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Brian Burke’s cathartic Afghanistan trip

Brian Burke

Toronto Maple Leafs general manager Brian Burke speaks to the media for the first time since the death of his 21-year-old Brendan on Friday, Feb. 12, 20101, before an NHL hockey game between the Maple Leafs and the St. Louis Blues in St. Louis.(AP Photo/Tom Gannam)


For most people, Brian Burke’s last year would feel like a lifetime. Personally, he dealt with the death of his son Brendan shortly after the 21-year-old announced that he was gay via a column by John Buccigross. Being the GM of the Toronto Maple Leafs brings King Kong pressure on its own but Burke intensified that by making some huge moves, including trading valuable draft picks for Phil Kessel and acquiring struggling big-name (and big money) guys like Dion Phaneuf and J.S. Giguere. Oh, let’s not forget that the man also compiled that excellent silver medal winning US Olympic team. In a year of conflict, it makes some sense then that Burke would find catharsis in - of all places - Afghanistan. Damien Cox shared the story of his journey for the Toronto Star.

Naturally, the trip did have its fair share of tragedy (that one might imagine hit particularly close to home for the Leafs’ GM).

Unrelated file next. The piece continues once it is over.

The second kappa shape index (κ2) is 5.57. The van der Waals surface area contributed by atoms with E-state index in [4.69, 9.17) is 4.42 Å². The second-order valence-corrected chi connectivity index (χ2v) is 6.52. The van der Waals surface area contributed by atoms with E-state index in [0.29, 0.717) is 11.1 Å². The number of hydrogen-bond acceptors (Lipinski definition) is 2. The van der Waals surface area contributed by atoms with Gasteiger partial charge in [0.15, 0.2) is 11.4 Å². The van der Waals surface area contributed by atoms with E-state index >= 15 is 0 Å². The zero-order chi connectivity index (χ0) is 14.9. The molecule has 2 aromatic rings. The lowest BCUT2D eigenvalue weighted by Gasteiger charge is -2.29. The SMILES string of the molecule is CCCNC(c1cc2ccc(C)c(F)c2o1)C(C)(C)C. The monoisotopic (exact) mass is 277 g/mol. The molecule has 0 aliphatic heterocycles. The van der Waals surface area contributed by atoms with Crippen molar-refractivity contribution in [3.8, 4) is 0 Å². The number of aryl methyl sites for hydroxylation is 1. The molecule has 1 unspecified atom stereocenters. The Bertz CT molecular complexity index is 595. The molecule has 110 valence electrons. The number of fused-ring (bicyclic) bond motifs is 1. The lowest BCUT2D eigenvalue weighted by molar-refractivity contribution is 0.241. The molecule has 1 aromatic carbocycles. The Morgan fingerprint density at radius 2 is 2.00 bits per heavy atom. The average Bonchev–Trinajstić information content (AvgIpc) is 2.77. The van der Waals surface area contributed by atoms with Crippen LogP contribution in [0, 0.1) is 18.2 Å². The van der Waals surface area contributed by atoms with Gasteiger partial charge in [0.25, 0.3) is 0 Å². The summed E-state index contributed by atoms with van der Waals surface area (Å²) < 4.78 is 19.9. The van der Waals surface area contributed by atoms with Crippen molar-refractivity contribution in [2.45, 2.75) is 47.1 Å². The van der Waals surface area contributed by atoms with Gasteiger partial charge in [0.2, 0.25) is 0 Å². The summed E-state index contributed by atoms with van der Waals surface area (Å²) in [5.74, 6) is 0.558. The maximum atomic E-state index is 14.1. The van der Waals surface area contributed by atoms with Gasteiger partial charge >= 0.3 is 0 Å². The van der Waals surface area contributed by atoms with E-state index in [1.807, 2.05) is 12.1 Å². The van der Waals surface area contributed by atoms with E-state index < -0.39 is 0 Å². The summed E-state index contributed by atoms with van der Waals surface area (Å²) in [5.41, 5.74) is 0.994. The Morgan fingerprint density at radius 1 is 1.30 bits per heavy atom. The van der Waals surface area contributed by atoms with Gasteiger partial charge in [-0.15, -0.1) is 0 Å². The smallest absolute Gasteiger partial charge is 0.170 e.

Still, Burke was aware of the danger. Troy Gamble, a former Vancouver Canucks goalie, lost his 20-year-old son, a U.S. Marine, in Afghanistan earlier in the month, and Burke was one of the first to contact Gamble. While the Leaf president/GM was in Kandahar, a 19-year-old Marine was killed.

“When you’re staring out at a transport plane and they’re loading the body of a 19-year-old, sure, you think of your own situation,” he said. “Really, what I was thinking of most was that poor boy’s family back home.”

While I’m uncertain if Burke is making the right moves to re-build the Leafs, there’s no doubt that he deserves respect for the work he did in Vancouver and Anaheim. If nothing else, I hope that he can find peace after a brutal year.